Prior to these, pioneer settlers, in the Great Smoky Mountains region, had developed a musical heritage. The first generation emerged in the early 1920s, with Atlantas music scene playing a role in launching countrys earliest recording artists. Okeh Records began issuing hillbilly music records by Fiddlin John Carson as early as 1923, followed by Columbia Records in 1924, many hillbilly musicians, such as Cliff Carlisle, recorded blues songs throughout the 1920s. The most important was the Grand Ole Opry, aired starting in 1925 by WSM in Nashville, during the 1930s and 1940s, cowboy songs, or Western music, which had been recorded since the 1920s, were popularized by films made in Hollywood. Bob Wills was another musician from the Lower Great Plains who had become very popular as the leader of a hot string band. His mix of country and jazz, which started out as dance hall music, Wills was one of the first country musicians known to have added an electric guitar to his band, in 1938. Country musicians began recording boogie in 1939, shortly after it had played at Carnegie Hall.
Gospel music remained a component of country music. It became known as honky tonk, and had its roots in Western swing and the music of Mexico. By the early 1950s a blend of Western swing, country boogie, rockabilly was most popular with country fans in the 1950s, and 1956 could be called the year of rockabilly in country music. Beginning in the mid-1950s, and reaching its peak during the early 1960s, the late 1960s in American music produced a unique blend as a result of traditionalist backlash within separate genres
As bebop was not intended for dancing, it enabled the musicians to play at faster tempos. Bebop musicians explored advanced harmonies, complex syncopation, altered chords, extended chords, chord substitutions, asymmetrical phrasing, Bebop groups used rhythm sections in a way that expanded their role. The term bebop is derived from nonsense syllables used in scat singing and it appears again in a 1936 recording of Ise a Muggin by Jack Teagarden. A variation, appears in several 1939 recordings, the first, known print appearance occurred in 1939, but the term was little-used subsequently until applied to the music now associated with it in the mid-1940s. Some researchers speculate that it was a used by Charlie Christian because it sounded like something he hummed along with his playing. Another theory is that it derives from the cry of Arriba, used by Latin American bandleaders of the period to encourage their bands. At times, the bebop and rebop were used interchangeably. By 1945, the use of bebop/rebop as nonsense syllables was widespread in R&B music, ability to play sustained, high energy, and creative solos was highly valued for this newer style and the basis of intense competition.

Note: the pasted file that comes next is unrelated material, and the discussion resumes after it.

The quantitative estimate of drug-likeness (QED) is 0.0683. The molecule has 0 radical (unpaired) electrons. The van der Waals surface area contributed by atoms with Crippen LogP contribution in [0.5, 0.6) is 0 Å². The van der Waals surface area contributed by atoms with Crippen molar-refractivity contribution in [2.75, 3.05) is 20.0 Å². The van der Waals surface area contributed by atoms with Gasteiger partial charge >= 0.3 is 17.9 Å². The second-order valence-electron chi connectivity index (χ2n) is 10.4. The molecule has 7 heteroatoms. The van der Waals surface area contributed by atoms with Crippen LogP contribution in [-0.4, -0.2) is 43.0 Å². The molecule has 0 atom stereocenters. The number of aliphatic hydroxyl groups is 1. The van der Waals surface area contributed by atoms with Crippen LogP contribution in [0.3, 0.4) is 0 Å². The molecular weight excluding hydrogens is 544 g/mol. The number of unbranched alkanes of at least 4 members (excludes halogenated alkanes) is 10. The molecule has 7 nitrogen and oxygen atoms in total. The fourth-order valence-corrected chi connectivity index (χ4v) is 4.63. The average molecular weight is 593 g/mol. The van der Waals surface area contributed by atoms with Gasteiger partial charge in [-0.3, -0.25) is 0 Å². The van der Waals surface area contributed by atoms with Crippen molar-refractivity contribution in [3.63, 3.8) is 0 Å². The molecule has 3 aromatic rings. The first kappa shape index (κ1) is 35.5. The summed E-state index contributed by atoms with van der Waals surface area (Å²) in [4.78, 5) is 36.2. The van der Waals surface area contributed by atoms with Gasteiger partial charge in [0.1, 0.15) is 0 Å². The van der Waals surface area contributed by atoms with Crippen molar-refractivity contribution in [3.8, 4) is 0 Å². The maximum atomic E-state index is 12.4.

Swing-era jam sessions and cutting contests in Kansas City became legendary, the Kansas City approach to swing was epitomized by the Count Basie Orchestra, which came to national prominence in 1937. One young admirer of the Basie orchestra in Kansas City was an alto saxophone player named Charlie Parker. Young was equally daring with his rhythm and phrasing as with his approach to harmonic structures in his solos and he would frequently repeat simple two or three note figures, with shifting rhythmic accents expressed by volume, articulation, or tone. His phrasing was far removed from the two or four bar phrases that players had used until then. They would often be extended to an odd number of measures and he would take a breath in the middle of a phrase, using the pause, or free space, as a creative device. The overall effect was that his solos were something floating above the rest of the music, Parker played along with the new Basie recordings on a Victrola until he could play Youngs solos note for note.
That understatement of harmonically sophisticated chords would soon be used by young musicians exploring the new language of bebop. That solo showed a sophisticated harmonic exploration of the tune, with implied passing chords, Hawkins would eventually go on to lead the first formal recording of the bebop style in early 1944. As the 1930s turned to the 1940s, Parker went to New York as a player in the Jay McShann Orchestra. Guitarist Charlie Christian, who had arrived in New York with the Benny Goodman Orchestra in 1939 was, like Parker, christians major influence was in the realm of rhythmic phrasing